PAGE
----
By Lindsay Garric Special to Published Jul 19, 2015 at 5:09 AM

Surviving the loss of a loved one to an opiate overdose leaves an inconsolable void. This circumstance has become all too common in Wisconsin, where according to the Wisconsin Epidemiological Profile on Alcohol and other Drug Abuse Report* drug related deaths, in particular overdose deaths from opiates - are on the rise.

The report cites, "The upward trend in mentions of heroin in drug-related deaths may reflect increasing substitution of heroin for prescription drugs among opioid users due to heroin’s lower cost and increasing availability. With no standards for consistency or dosing as with prescription drugs, heroin use carries significant risk of overdose."

After losing son CJ to a heroin overdose, Charlie and Patti Lomas made it their life’s mission to fight the heroin epidemic. On March 18, 2012 they founded the CJ Lomas Recovery Foundation 501(c)(3) nonprofit in memory of their beloved son and in fervent support of those engaged in recovery.

The Foundation is active in myriad activities like speaking engagements, facilitating education and participating in awareness events like neighborhood drug summits. It also provides financial donations to treatment facilities, sober living houses, detox facilities and recovery organizations.

Through this, it effectively provides support, education and resources not only for those suffering with the disease of addiction and engaged in recovery, but also to the people who love them – their families, spouses, significant others and friends.

But, the Lomas family doesn’t just delegate these tasks. They are in the trenches. Every other Tuesday evening, the Lomas’ open their home to families dealing with opiate addiction for their "Family and Friends Support Group."

The group is a vital and unique resource that fills an essential need in the vicious cycle of addiction and in the world of recovery. The group provides a safe place for family members to access resources and through their commonality bond in an environment where the issue at hand does not have to be whispered.

This service is especially critical for those who have lost a loved one to this disease. It allows them to grieve while helping other families in an effort to avoid the same repercussions. The gathering is a confidential forum for sharing stories, shedding tears and no matter the circumstances, learning to live life by Patti’s motto, "Keep smiling."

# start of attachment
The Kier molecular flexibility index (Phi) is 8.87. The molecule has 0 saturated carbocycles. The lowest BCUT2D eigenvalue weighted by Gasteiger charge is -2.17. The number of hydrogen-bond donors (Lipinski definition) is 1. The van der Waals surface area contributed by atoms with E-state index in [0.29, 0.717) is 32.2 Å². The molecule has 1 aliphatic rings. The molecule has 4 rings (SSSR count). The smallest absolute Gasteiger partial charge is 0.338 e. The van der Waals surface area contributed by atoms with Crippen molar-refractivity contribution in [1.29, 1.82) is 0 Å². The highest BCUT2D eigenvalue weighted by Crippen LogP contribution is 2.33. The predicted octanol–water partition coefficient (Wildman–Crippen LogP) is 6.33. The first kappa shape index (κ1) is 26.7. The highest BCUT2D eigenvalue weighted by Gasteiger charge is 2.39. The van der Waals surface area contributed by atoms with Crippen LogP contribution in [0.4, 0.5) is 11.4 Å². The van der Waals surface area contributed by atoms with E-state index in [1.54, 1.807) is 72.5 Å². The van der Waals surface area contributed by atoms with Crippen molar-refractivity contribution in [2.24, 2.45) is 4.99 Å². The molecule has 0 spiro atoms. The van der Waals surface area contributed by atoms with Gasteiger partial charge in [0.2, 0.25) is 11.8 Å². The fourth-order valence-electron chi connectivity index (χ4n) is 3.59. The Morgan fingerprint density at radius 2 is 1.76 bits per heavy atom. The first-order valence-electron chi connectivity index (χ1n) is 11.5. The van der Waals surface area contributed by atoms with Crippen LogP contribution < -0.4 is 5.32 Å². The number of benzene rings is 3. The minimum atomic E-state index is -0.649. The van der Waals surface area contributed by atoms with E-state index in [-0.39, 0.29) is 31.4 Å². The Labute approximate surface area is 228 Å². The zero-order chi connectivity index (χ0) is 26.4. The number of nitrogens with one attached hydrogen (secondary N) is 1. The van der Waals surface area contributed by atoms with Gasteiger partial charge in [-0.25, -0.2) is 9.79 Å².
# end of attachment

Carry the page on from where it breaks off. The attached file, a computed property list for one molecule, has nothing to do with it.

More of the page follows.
While it will never replace the life of their son, where once there was emptiness, the Lomas’ now have a full house for every "Friends and Family Support Group" they host. The Lomas family is a pioneer in offering this specialized resource that was virtually nonexistent before they helmed it. Patti reflects, "I see the look of terror, sadness, fear and loneliness on the faces of every new parent that walks into our house on Tuesday evenings and my heart just breaks for them because I was them!! I was that terrified, scared, ashamed parent who felt like I had no one to talk to and no safe place to go."

The growth of the bi-weekly group is confirmation of how critical the Lomas’ mission is, while at the same a tragic reminder the heroin problem is not going away, nor is it getting any better.

Patti reveals, "I read an article** a while ago that said 120 people die every day of an unintentional overdose! 120 families are planning their child's funeral. Where is the outrage? CJ died 3 1/2 years ago of a heroin overdose and things have not gotten any better. They are actually worse now than they were then! This is not a NEW problem."

Patti is tragically correct; the numbers are only growing nationally. Recently, the opiate epidemic has been getting more regular news coverage, as the statistics have grown more alarming. But, regardless of news coverage, addiction and recovery still hold a societal stigma that dampens the resonance of the bigger message - that there is no shame in getting help.

This may have to do with a pervading general denial or ignorance of the connection between prescription opiates and "street" heroin use (as stated in the report mentioned at the beginning of this piece.) Until that is openly acknowledged around the dinner table and in doctor’s offices, until it is educated into parents and physicians and communicated from them to their children and to patients openly and without indignity, as Charlie says, "this catastrophic epidemic will remain the "elephant in the room."